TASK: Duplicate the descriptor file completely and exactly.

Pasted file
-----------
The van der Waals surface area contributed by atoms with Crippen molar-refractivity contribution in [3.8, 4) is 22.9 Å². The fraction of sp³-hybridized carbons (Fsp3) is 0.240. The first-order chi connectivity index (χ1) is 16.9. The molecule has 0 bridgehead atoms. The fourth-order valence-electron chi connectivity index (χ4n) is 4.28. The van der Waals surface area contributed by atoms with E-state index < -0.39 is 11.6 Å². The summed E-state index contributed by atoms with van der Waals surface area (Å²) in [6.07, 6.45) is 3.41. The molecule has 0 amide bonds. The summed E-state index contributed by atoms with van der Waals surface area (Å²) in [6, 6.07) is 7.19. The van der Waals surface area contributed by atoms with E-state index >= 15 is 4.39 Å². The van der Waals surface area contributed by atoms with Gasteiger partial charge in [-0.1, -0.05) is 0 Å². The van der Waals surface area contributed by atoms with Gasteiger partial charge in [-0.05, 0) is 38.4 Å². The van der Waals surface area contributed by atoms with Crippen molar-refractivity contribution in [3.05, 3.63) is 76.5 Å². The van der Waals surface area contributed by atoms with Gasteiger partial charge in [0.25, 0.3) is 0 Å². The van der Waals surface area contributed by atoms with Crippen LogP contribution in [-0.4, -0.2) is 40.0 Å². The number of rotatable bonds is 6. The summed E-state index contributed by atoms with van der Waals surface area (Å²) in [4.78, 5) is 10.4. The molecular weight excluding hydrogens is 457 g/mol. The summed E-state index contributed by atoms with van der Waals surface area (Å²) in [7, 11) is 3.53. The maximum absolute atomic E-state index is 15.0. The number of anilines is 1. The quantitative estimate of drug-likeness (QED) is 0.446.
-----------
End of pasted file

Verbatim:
The van der Waals surface area contributed by atoms with Crippen molar-refractivity contribution in [3.8, 4) is 22.9 Å². The fraction of sp³-hybridized carbons (Fsp3) is 0.240. The first-order chi connectivity index (χ1) is 16.9. The molecule has 0 bridgehead atoms. The fourth-order valence-electron chi connectivity index (χ4n) is 4.28. The van der Waals surface area contributed by atoms with E-state index < -0.39 is 11.6 Å². The summed E-state index contributed by atoms with van der Waals surface area (Å²) in [6.07, 6.45) is 3.41. The molecule has 0 amide bonds. The summed E-state index contributed by atoms with van der Waals surface area (Å²) in [6, 6.07) is 7.19. The van der Waals surface area contributed by atoms with E-state index >= 15 is 4.39 Å². The van der Waals surface area contributed by atoms with Gasteiger partial charge in [-0.1, -0.05) is 0 Å². The van der Waals surface area contributed by atoms with Gasteiger partial charge in [-0.05, 0) is 38.4 Å². The van der Waals surface area contributed by atoms with Crippen molar-refractivity contribution in [3.05, 3.63) is 76.5 Å². The van der Waals surface area contributed by atoms with Gasteiger partial charge in [0.25, 0.3) is 0 Å². The van der Waals surface area contributed by atoms with Crippen LogP contribution in [-0.4, -0.2) is 40.0 Å². The number of rotatable bonds is 6. The summed E-state index contributed by atoms with van der Waals surface area (Å²) in [4.78, 5) is 10.4. The molecular weight excluding hydrogens is 457 g/mol. The summed E-state index contributed by atoms with van der Waals surface area (Å²) in [7, 11) is 3.53. The maximum absolute atomic E-state index is 15.0. The number of anilines is 1. The quantitative estimate of drug-likeness (QED) is 0.446.